March 2012
Volume 53, Issue 14
Free
ARVO Annual Meeting Abstract  |   March 2012
Improving Balance And Mobility In Older People With Vision Impairment: Protocol For A Randomized Controlled Trial
Author Affiliations & Notes
  • Lisa J. Keay
    Injury Division,
    The George Institute for Global Health, Sydney, Australia
  • Michael Gleeson
    Injury Division,
    The George Institute for Global Health, Sydney, Australia
  • Cathie Sherrington
    Musculoskeletal Division,
    The George Institute for Global Health, Sydney, Australia
  • Footnotes
    Commercial Relationships  Lisa J. Keay, None; Michael Gleeson, None; Cathie Sherrington, None
  • Footnotes
    Support  ARC Post Doctoral Fellowship, APA Post Graduate scholarship, NHMRC Senior Research Fellowship
Investigative Ophthalmology & Visual Science March 2012, Vol.53, 4414. doi:https://doi.org/
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      Lisa J. Keay, Michael Gleeson, Cathie Sherrington; Improving Balance And Mobility In Older People With Vision Impairment: Protocol For A Randomized Controlled Trial. Invest. Ophthalmol. Vis. Sci. 2012;53(14):4414. doi: https://doi.org/.

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      © ARVO (1962-2015); The Authors (2016-present)

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Abstract

Purpose: : Vision impairment is a growing public health problem in an ageing population, is an independent risk factor for falls, and compounds the effects of other risk factors by reducing mobility and physical fitness. This randomized controlled trial will investigate the effect of the Alexander Technique on balance and mobility in adults over 50 with vision impairments.

Methods: : 120 people over 50 years of age with vision impairments will participate in the trial. Participants will be independently mobile, with conversational English and no cognitive deficits. Data collectors will be masked to participant allocation. The intervention group will receive 12 home based lessons in the Alexander Technique on a weekly basis, and the control group will receive usual care.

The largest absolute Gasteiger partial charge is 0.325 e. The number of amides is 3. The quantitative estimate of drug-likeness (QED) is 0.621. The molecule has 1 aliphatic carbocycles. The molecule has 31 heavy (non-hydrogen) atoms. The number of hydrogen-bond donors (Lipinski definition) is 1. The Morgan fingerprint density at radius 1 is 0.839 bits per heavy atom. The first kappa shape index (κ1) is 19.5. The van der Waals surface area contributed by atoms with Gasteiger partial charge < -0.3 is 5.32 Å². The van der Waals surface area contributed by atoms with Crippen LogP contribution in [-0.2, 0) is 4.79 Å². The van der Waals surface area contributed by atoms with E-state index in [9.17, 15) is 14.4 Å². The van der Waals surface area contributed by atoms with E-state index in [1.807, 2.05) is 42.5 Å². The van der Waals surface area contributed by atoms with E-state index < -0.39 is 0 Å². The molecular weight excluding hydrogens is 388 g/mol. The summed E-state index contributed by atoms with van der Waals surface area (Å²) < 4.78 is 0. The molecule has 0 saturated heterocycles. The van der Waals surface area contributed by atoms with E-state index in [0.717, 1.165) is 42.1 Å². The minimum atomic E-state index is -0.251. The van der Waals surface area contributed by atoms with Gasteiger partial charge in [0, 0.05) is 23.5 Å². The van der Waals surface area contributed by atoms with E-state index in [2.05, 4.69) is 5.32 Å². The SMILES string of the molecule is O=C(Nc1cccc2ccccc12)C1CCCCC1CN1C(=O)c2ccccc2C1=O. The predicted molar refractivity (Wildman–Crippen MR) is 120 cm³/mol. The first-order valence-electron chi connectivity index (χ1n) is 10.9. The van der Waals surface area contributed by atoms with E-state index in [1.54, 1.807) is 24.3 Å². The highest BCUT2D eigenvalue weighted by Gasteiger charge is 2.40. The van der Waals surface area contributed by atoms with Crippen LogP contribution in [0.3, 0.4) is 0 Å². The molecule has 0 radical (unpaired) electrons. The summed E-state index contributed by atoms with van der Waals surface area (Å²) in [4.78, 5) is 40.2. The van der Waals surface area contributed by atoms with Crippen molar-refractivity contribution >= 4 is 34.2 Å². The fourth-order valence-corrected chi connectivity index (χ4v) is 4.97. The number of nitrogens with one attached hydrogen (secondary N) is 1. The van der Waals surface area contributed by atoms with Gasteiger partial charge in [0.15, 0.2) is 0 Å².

Results: : Baseline assessments were completed on 120 participants with low vision. Outcome measures will be collected at 3 and 12 months post randomization. The primary outcome measure is physical ability using the 5 times sit to stand, standing balance and timed walking tests. Secondary outcome measures will be falls measured with 12 monthly calendars and fear of falling with the fall-related self-efficacy scale.

Conclusions: : If proven effective, the Alexander Technique will provide an additional modality to improve mobility and reduce falls risk in vulnerable adults with vision impairments.

Clinical Trial: : http://www.anzctr.org.au ACTRN12610000634077

Keywords: low vision • aging • quality of life 
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